Hong Kong Cinema

Kiki's Delivery Service

Kiki's Delivery Service
  • Made: 1989
  • Format: DVD
  • Region: PAL Reg 2
  • Release Date: 27 Feb 2006
  • Company: Optimum Asia
  • Length: 104 mins
  • Picture: Anamorphic 16:9 widescreen
  • Sound: DD2.0
  • Language: Japanese Language w/ English subtitles, English dubbed
  • Extras: Alternate angle storyboards, Original Japanese trailers, Studio Ghibli trailer reel, painting featurette
  • Classification: U


Hayao Miyazaki


Japanese - Minami Takayama (Kiki), Rei Sakuma, Mieko Nobuzawa, Keiko Toda, Kappei Yamaguchi, Haruko Kato

US - Kirsten Dunst (Kiki), Janeane Garofalo, Phil Hartman, Matthew Lawrence, Tress MacNeille

Kiki's Delivery Service - Studio Ghibli will always be synonymous with anime productions and Kiki's Delivery Service is one of their prime examples. Released in 1989, five years after Studio Ghibli's opened its doors, Kiki's Delivery Service was Miyazaki's fourth film at Ghibli (previous films were Nausicaä of the Valley of Wind, Laputa: The Castle in the Sky, My Neighbor Totoro). Whilst Isao Takahata had just released the stirring Grave of Fireflies, Miyazaki was focusing on more light-hearted productions. Whilst lacking the gravitas of Fireflies or the futuristic verve of Akira, Kiki's was a hugely popular release in both Japan and Hong Kong, clocking up over 100 screening days between them.

Kiki's Delivery ServiceKiki's Delivery Service


Kiki's Delivery Service is a simple tale of innocence and witchcraft. At the age of 13, Kiki is required to leave home and find a town where she can become a resident witch. Along with her broomstick and black cat companion (Jiji) she arrives in Koriko. During her stay, she learns the hardship of being a stranger in a new place. Fortunately, she manages to carve out a niche for herself as a delivery girl, but bad luck befalls her as she starts to lose her magical powers. With her power fading she faces her toughest challenge yet - to fully establish herself as a witch.


Kiki's journey of self-discovery is one of the more modest productions from Studio Ghibli. There are no pyrotechnics or great crescendo. It runs along at a steady and amiable pace. The focus is on Kiki's relations with herself, Jiji and the outside world. Through experiencing a spectrum of emotions she starts to understand the responsibility that replaces the novelty of witchcraft. Some have tried to muddy the waters by noting the continual obsession with Kiki's underwear as she floats off on her broomstick, but rather than see this as a symbol of innocence it has been lazily linked with more sinister ideas.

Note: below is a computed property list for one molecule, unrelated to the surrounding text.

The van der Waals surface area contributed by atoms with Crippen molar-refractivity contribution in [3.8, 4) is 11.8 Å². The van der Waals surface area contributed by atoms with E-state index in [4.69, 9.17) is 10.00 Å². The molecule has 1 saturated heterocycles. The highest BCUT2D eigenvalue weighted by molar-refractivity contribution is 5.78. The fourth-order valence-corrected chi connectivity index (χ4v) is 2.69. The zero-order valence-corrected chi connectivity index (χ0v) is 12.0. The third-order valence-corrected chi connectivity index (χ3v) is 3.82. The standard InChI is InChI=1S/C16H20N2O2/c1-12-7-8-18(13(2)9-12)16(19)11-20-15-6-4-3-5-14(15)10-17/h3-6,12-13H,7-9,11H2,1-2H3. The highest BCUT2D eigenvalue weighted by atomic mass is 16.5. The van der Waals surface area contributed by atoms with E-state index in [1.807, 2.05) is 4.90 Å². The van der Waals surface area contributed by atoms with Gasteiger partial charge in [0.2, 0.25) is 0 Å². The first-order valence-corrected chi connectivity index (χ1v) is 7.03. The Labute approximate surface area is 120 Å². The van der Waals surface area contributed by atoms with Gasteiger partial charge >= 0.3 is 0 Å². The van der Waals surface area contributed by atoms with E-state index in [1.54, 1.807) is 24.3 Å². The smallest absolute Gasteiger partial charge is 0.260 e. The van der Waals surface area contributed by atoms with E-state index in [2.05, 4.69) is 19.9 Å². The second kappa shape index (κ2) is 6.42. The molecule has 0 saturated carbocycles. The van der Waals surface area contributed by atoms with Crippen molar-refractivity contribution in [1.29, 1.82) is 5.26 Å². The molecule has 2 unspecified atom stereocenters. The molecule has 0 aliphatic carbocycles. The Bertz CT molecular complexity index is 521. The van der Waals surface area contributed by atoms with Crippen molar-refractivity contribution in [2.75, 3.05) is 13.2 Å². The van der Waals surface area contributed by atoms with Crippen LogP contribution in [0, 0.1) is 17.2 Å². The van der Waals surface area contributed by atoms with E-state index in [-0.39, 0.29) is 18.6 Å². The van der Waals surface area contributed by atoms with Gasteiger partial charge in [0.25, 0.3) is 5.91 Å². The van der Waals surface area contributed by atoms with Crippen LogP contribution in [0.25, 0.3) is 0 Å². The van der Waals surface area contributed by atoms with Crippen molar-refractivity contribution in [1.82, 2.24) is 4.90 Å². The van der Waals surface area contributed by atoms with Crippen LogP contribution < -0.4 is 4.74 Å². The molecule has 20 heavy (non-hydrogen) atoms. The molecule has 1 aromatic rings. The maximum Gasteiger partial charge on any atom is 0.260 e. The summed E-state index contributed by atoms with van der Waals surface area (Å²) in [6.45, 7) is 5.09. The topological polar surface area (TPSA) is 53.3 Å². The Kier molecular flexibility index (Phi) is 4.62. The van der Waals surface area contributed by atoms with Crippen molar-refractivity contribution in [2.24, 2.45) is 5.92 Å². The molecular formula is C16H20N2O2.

The context of Kiki's is particularly interesting. As with many Studio Ghibli productions this is set in the West. According to Miyazaki, Koriko is "a mishmash of various locales, like Napoli, Lisbon, Stockholm, Paris, and even San Francisco. Therefore, one side is like the shores of the Mediterranean sea, but another side seems to border on the Baltic sea." It is an enthralling image of 1950's Europe without a World War 2. Kiki's also features the Ghibli running theme of the all-powerful Airship (see Howl's Moving Castle, Grave of Fireflies). This deferential iconography plays a central part in contrasting the antiquated art of Kiki's against the irrestible drive of technology and modernity.


This disc forms part of the Optimum Asia Studio Ghibli series that has recently culminated in the high profile theatrical run and DVD release of Howl's Moving Castle. This movie is a virtually identical product to the American Disney disc from April 2003. It has a decent 16:9 anamorphic print with dual language options in DD 2.0. However, the subtitles are actually dubtitles (i.e. taken from the dubbed version rather than directly translated) and the dubbed version has some issues noted below. The extras are nothing special with complete feature length storyboards, Ursula's Painting featurette, Original Japanese trailers and a Studio Ghibli trailer reel.

The disc is a reasonably strong offering, but there are some grumblings over the lamentable Disney treatment. Although, Kirsten Dunst and Phil Hartman do a decent job with the dub, there is some 'ad-lib' dialogue which fills the deliberate pauses in the original. Some also find Phil Hartman's irritating, but I'm quite comfortable him using some artistic licence on Jiji. It was also one of his last performances before being murdered by his wife. (Phil Hatman is most famous work as the voices of Lionel Hutz and Troy McClure on The Simpsons).

What is very 'Disney' are the small and condescending tweaks to the story. Firstly, Kiki is changed from asking for a coffee to asking for a hot chocolate, as coffee is an 'adult drink' in Disney's eyes. As with many other Disney titles, they also f*ck up the ending but letting Jiji speak again once Kiki regains her powers. This DOES NOT HAPPEN in the Japanese original and was completely unnecessary (see also Fist of Legend for similar scandal)!


Viewers of Kiki's Delivery Service will either tend to be charmed or under-whelmed. This will not appeal to the anime fan looking for extreme action or something that stretches the boundaries of animation. It is much more focused on telling Kiki's tale. It is a coming of age story set in a mystical interpretation of Europe without the ugly face of war and technology. Delicately told and beautifully crafted, this is an immensely subtle affair.